The city’s Department of Consumer Affairs launched an investigation into 200 used-car dealerships, attempting to determine if dealers were selling recalled vehicles without first sending the vehicles in for repair.
Federal law currently prohibits new-car dealers from selling any new recalled vehicles without first resolving the safety defects, however New York City has its own tighter regulations that require used-car dealers to certify their inventory as “roadworthy” before sale.
“Under City Law, a car with recalled parts that are unrepaired is not deemed to be roadworthy,” the DCA said in a statement. “New York City is in a unique position to investigate these businesses because of the City’s licensing and consumer protection laws, the presence of a strong DCA and the fact that it is illegal to sell cars ‘as is’ under state and City law.”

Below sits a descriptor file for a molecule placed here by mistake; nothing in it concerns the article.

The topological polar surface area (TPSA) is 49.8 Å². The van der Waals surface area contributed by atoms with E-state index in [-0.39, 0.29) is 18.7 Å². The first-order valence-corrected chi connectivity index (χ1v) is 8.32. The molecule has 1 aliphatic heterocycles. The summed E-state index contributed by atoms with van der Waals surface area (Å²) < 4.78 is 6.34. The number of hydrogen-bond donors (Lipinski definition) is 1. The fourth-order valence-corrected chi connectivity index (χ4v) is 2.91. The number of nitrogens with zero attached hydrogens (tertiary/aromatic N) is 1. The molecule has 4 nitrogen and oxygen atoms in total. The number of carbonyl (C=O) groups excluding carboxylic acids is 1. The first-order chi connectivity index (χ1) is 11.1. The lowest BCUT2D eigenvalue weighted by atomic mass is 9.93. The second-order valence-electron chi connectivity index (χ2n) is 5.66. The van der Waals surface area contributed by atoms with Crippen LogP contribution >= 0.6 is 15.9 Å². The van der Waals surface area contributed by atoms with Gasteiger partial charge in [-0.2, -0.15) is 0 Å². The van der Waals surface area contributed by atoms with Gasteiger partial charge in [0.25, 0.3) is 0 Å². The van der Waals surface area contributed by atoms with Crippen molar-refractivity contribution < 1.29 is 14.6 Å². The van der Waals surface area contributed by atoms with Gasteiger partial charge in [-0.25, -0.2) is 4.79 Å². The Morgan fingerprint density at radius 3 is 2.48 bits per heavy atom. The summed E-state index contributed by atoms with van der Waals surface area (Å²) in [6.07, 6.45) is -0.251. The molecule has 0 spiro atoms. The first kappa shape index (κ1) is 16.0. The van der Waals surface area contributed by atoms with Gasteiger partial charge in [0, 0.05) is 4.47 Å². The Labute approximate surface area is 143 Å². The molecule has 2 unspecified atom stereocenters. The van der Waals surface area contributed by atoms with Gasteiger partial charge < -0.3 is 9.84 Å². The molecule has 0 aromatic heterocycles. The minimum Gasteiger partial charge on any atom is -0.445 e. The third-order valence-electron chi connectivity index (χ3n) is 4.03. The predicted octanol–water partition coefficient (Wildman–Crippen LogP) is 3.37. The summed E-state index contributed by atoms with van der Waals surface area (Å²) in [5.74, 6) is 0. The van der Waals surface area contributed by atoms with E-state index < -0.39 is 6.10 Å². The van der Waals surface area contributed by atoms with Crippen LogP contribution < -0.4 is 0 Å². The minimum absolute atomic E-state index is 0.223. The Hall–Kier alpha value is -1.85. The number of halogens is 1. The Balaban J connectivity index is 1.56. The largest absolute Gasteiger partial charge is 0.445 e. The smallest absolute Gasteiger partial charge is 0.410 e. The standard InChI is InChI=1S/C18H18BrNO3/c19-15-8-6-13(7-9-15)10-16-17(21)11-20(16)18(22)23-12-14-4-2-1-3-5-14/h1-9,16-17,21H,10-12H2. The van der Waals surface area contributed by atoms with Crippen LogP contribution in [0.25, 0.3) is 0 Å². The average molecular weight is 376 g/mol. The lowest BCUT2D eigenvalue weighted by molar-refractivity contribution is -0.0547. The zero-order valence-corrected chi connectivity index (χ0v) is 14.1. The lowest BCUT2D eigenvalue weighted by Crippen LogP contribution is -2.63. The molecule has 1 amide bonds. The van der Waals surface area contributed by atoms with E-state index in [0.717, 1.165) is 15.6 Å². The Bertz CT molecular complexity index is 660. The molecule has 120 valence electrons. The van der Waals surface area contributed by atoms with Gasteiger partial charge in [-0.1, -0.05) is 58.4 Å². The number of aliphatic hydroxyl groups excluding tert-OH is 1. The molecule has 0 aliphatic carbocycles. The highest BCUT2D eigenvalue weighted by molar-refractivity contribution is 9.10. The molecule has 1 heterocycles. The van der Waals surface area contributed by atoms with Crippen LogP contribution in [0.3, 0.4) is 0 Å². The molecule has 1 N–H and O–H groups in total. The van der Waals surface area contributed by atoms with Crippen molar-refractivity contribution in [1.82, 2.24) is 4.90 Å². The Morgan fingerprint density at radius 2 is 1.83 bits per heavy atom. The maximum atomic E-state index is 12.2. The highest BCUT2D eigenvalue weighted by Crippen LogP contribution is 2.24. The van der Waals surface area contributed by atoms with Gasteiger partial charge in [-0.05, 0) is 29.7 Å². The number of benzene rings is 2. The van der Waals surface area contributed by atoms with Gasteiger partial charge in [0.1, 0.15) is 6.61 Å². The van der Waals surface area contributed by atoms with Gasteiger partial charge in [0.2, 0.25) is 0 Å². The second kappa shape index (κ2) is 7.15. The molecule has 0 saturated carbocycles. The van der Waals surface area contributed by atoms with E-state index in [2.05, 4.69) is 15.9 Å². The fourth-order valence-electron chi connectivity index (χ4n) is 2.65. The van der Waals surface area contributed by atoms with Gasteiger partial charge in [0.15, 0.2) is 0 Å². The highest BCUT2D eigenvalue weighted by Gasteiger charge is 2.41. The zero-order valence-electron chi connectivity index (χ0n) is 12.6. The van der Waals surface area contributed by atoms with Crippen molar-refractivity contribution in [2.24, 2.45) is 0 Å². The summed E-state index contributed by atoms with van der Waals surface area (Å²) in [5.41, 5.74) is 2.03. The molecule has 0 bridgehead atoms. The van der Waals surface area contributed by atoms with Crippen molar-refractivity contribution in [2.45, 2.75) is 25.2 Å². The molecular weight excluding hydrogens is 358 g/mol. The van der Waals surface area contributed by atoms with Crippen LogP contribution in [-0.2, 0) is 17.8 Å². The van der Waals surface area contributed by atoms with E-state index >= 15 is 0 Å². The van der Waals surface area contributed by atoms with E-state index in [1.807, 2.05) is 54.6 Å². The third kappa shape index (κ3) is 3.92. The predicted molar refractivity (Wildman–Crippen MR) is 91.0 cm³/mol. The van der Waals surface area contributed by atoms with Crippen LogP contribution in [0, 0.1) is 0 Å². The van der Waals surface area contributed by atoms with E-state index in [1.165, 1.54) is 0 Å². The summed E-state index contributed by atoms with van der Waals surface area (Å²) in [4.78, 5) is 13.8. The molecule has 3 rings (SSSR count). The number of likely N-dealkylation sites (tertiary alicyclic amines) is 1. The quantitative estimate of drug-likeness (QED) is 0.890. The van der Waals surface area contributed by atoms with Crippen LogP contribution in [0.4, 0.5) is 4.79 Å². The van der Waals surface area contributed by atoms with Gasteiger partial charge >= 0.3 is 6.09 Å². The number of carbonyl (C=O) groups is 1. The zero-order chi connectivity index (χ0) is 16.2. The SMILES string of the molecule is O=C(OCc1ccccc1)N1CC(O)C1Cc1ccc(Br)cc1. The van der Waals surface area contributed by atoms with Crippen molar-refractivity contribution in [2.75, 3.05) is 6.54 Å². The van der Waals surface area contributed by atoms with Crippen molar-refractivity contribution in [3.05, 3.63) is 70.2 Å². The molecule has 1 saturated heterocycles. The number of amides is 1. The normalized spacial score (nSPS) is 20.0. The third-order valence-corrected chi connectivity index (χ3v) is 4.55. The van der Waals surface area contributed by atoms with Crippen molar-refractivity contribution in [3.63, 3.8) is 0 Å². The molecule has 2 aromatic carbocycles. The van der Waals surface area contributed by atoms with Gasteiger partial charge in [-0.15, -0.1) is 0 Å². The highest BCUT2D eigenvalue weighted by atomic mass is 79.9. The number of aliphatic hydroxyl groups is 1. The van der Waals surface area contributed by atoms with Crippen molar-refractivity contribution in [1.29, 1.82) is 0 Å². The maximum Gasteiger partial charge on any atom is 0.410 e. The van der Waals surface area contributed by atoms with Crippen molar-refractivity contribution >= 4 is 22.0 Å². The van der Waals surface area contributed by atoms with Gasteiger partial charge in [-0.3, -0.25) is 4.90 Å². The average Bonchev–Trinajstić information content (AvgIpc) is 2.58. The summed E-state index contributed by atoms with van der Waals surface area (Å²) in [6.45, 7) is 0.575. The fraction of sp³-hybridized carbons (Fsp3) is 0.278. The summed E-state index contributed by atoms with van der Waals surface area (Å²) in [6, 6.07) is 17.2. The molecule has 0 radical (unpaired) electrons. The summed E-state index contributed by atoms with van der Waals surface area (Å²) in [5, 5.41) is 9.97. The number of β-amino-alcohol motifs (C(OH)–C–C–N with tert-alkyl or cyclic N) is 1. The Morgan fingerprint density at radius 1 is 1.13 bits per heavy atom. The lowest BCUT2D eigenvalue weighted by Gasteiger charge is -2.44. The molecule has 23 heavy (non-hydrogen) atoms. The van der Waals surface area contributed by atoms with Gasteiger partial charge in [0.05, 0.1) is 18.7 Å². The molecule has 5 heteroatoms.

The agency issued subpoenas to dealers that had received a past violation for selling a vehicle that was not certified as roadworthy or inspected, though the majority of businesses were chosen at random so the study can reflect the citywide industry as a whole.
“We’re not going to wait for tragic statistics to demand that dealers repair these ticking time bombs,” said DCA commissioner Julie Menin. “Dealerships who have sold unrepaired recalled cars must take responsibility and notify their consumers immediately to repair the vehicles–consumers shouldn’t have to wait for new legislation, a court battle, or a tragedy, to know the car they bought is safe as required by law.”